Oh, I wander and stray and have wild adventures with other condiments, but I always come back to mayonnaise. What better way to use the eggs you're getting from the backyard flock in your life?
I finally quit messing around and used the Cuisinart like Julia Child CLEARLY SAID I SHOULD about A THOUSAND YEARS AGO. And I used almond oil, not olive oil. The problem with olive oil I examined in an earlier post: it has too strong an olive tang: it overwhelms your mayonnaise.
Since I was planning to use this stuff as salad dressing, I quit mixing in oil when it got the right consistency. My plan is to use the resultant "salad cream" as a base for a variety of delicious dressings. As is, it tastes exactly like the store mayonnaise that has the royal blue lid and used to have lemons on the label before they changed the label and now it's all white space with like a red onion and some other mess on it. (Mistake! Contact the Obama campaign, you mayo morons: maybe now that he's won they can loan out the outerspace genius agitprop savant who came up with the sun sign. That's the only way you can bail your mayonnaise out now that you've wrecked it on the NewCoke rocks.) My mayo is maybe a tiny bit better than that stuff, but I haven't tasted the two of them right together, and my slight preference for mine may be psychological, because I know it's made with almond oil not soybean oil.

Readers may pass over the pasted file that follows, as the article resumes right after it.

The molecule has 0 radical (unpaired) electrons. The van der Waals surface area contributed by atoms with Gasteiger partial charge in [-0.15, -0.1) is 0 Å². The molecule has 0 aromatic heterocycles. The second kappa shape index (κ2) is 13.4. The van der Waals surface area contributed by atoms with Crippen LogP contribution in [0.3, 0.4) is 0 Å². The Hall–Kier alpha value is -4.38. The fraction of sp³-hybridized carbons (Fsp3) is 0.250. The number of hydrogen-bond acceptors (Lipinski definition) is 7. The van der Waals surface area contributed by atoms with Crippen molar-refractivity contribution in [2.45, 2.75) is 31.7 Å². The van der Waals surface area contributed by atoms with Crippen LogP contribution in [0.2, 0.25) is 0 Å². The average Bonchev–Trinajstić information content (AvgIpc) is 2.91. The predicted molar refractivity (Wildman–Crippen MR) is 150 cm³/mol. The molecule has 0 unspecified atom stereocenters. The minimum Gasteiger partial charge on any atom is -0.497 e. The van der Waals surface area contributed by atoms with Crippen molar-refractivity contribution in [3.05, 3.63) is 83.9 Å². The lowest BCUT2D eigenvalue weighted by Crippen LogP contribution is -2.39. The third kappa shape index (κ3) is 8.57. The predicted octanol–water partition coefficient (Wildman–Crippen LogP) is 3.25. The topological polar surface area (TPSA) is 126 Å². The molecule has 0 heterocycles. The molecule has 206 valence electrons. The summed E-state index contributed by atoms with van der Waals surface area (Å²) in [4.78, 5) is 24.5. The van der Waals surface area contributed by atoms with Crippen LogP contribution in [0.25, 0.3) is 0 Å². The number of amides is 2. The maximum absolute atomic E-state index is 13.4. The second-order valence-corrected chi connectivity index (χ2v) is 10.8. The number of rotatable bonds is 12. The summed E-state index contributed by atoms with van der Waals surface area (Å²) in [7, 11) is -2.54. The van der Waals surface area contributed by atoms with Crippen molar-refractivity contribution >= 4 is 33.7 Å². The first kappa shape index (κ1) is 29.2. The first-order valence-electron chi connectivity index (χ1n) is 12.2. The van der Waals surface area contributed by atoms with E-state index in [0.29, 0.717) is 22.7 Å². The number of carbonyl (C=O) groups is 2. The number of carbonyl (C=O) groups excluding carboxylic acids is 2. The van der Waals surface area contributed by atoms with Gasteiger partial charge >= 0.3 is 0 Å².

Because it's willing to taste like traditional store mayo, my almond-oil mayo base is perfect just as it is for when I make a bacon lettuce and tomato salad; obviously a garlic-ey aioli would be Wrong For America in that situation. When I want aioli, though, I just throw whatever I haven't used on the BLT salad back in the cuisinart with a pressed clove of garlic. When I want thousand island (which is never), I whizz it up with some ketchup. When I want "ranch" (also never), I throw in whatever they put in "ranch." Ramen noodle flavor pacs?
Woooooo! I am so golden right now!
Unless I'm not.
Because maybe it's at the accessorizing stage when trouble enters paradise because maybe it curdles?
But all that trauma is in the future, though: for now, the potential mayo problems that had me crippled with fear (curdling, tasting like olive diesel, being an off-putting green color, being a pain in the ass to try to make) are vanquished. And that makes this? Another mayo triumph.